After 12 years in the making, the Jerry Forbes Centre for Community Spirit is now open in Edmonton.
It’s home to not only 630 CHED Santas Anonymous; but also a total of 18 charitable organizations. All the groups will share expenses on the 93,000-square-foot warehouse.
You couldn’t wipe the smile off the face of retired broadcast executive — and Jerry’s son — Marty Forbes.
“Talking about the impact of what Santas’ Anonymous had — now to think of something that started that small, within the basement of a radio station, to grow to this — is truly hard to describe.
“But I know with his love of the city, he would be just absolutely knocked out.”
Final renovations wrapped up earlier this year to set aside warehouse space, shared offices and open meeting areas.
“The executive directors get together once a month and we talk about how we can share resources and collaborate on grants and different things,” said Lana Nordlund, who over sees Santas Anonymous.
The working village of charitable organizations co-exist in the $12-million facility.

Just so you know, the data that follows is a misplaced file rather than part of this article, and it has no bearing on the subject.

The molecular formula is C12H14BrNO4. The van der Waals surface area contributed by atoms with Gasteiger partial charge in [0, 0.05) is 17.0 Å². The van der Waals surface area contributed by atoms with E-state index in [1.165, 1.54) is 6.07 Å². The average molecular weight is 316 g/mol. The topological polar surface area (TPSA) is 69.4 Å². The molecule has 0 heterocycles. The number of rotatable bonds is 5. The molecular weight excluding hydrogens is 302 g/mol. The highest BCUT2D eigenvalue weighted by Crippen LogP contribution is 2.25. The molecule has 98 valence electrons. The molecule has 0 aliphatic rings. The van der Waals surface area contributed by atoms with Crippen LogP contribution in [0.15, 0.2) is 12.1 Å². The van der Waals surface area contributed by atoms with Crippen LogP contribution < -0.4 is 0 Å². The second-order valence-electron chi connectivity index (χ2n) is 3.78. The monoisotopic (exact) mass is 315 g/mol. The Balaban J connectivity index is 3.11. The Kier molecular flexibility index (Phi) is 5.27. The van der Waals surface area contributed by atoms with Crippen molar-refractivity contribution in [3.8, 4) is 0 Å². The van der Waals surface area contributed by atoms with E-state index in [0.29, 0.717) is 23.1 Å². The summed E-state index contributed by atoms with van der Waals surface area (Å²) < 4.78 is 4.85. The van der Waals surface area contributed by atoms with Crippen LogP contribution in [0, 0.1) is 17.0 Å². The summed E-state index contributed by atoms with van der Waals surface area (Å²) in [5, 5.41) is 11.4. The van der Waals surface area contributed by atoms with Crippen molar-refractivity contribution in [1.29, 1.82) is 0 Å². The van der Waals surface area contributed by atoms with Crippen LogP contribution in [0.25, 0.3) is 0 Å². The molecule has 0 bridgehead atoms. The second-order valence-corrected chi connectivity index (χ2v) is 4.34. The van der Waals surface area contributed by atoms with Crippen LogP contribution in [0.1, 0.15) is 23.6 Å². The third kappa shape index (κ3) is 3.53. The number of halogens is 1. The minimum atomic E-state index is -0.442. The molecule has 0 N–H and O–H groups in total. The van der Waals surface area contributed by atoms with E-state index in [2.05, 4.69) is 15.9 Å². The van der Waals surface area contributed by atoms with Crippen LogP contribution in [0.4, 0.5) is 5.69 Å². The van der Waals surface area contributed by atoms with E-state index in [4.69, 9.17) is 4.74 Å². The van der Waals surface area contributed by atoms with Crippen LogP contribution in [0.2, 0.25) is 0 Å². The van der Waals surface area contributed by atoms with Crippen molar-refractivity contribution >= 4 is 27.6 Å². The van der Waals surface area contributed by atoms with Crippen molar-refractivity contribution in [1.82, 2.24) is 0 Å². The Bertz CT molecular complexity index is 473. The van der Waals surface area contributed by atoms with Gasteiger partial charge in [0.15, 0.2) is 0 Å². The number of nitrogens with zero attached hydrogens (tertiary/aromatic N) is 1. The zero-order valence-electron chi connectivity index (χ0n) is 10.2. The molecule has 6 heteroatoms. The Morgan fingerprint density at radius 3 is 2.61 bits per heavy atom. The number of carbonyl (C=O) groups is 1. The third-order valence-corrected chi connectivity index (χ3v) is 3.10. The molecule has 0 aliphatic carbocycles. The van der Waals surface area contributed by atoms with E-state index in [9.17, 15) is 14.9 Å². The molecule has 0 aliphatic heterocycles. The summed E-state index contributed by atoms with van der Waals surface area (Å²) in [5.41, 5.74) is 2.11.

“Because we actually purchased the building outright, the only thing the charities have to pay for is their proportionate share of operating costs,” said Forbes Centre executive director, Max Scharfenberger.
“We have some organizations in here who are actually saving as much as 60 per cent of their operating costs if it’s rent and operating costs included because we’ve actually made the building exceptionally energy efficient.
“All that stuff adds up and if we can save money for the charities, they can put more of that money back into the community.”
The three founding non-profits are: 630 CHED Santas Anonymous, The Christmas Bureau of Edmonton and The Edmonton Folk Music Festival Society.
“The Folk Fest has actually consolidated all of their warehouse space here at the centre under a long-term lease,” Scharfenberger said. “And the other festival that’s come on board is Arts on the Ave. We still have some room in the warehouse space so if there’s other organizations out there looking for warehouse space, happy to have them give us a call.”
His vision is to see one of these in all four quadrants of the city, assisting other charities.
“It’s a dream that’s mine,” Scharfenberger said.
Forbes is there on a regular basis, giving back in his dad’s name, with another media outreach never dreamed about, even just a few years ago. Marty gives regular lessons on digital media, showing groups how to best get their identity out in the community through Facebook business sites, Instagram and Twitter.
“And when you walk through here and get hugs from the people, saying how happy they are to be here, it just rips my heart apart, I’ll be honest with you. It’s just amazing.”